As project managers, we often reinforce the importance of proper PM in our professional projects. However, when it comes to our personal projects, do you apply the project management mindset and tools? One writer has found project management useful for a few significant personal projects.
If you’ve developed any training material for your projects, then you’ve familiar with process flow charts and supporting tasks. In IT projects, there is usually an operational process or workflow that the end users follows to put the IT solution into action. Even though workflow is associated with recurring operational tasks, they can be applied to professional and personal projects. Here, one writer looks at a free offering that might make your personal PM run a lot smoother.
The attached workbook is useful for these many projects out there where no costing data can be used--or is not available--so the classic Earned Value Technique cannot be applied. It provides not only a progress tracking mechanism but also effort based project forecasting based on the above consideration.
This webinar provides an overview of key principles and practices for effective Agile project estimating and planning that have helped many Construx customers greatly increase the accuracy of their project forecasts, enabling them to make better go/no-go decisions, increase the predictability of their projects, and deliver their projects successfully... on time, within budget constraints, and with the desired functionality.
Alot of project management is wrapped up in the idea of scheduling. Many project management software packages put the management of schedule front and centre; for some, it's all they really actually provide support for managing. Project management courses emphasize the ideas of managing the critical path, building Gantt charts and analyzing PERT networks. Much stress is created about project schedules, milestones, dependencies and deadlines.
If you don’t have any good metrics on which to base your estimates, what do you do? Reading tea leaves or dissecting the entrails of dead chickens won't cut it. This presentation will explain sound estimating techniques that really work.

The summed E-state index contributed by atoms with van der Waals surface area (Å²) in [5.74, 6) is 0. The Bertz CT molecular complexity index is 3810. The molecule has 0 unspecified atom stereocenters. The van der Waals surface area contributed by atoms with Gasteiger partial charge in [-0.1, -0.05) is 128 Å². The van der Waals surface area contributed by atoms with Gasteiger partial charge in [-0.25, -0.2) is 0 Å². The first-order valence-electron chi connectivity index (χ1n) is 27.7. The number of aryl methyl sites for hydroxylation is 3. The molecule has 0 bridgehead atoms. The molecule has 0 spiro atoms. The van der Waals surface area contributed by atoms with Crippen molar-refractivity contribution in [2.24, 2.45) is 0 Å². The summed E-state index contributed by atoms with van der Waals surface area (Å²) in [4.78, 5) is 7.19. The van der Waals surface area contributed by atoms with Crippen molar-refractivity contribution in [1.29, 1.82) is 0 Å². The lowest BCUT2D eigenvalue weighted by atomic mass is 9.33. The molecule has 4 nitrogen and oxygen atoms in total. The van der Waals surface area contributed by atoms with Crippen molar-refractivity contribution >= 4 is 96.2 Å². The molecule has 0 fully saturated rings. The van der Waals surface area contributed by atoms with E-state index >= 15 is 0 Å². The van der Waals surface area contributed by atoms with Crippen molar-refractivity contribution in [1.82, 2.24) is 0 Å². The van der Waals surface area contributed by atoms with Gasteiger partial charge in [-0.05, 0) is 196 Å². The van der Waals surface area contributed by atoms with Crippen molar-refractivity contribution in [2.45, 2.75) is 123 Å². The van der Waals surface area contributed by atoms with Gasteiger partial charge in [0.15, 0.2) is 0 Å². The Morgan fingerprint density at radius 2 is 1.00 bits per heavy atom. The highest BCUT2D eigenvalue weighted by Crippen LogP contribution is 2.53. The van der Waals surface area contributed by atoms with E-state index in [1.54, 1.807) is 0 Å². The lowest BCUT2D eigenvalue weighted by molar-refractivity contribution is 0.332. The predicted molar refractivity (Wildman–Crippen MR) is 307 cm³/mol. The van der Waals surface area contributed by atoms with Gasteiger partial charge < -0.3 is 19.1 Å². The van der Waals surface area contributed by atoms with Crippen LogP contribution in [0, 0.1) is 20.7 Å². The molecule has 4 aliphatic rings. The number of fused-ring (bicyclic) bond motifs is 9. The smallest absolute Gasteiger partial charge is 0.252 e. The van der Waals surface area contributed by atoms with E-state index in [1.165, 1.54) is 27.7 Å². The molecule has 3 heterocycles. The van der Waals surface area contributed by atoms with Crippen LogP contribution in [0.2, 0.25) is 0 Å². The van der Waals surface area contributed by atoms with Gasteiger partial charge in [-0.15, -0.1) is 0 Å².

Your sponsor comes to you and asks how long your project will take and how many people you will need. You quickly grab your papers and your calculator, pull your basic numbers together, add some on-the-fly padding and voila!, your project schedule is built. This Project HEADWAY webinar will examine the different types of estimating, the key factors to consider when developing effort estimates, and some different tools & techniques you can use to ensure your estimates are more than pure fantasy.
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This sample template performs a PERT based estimation for a project when you provide quality estimates. The tool performs all the required calculations (including graphical display of the destribution and probability functions).
If developing a schedule were easy, no project manager would ever have a problem with it. This presentation serves as a guide to the key points that must be mastered to develop realistic project schedules.
No one can predict the future, but you as project manager will be asked to estimate the duration of tasks. You can get yourself a crystal ball, read tea leaves, or download this presentation for some real help.
Earned value is a project technique you can use to monitor, track and report on the performance of any project. This document is a cheat-sheet of formulas you can use to confidently calculate earned value.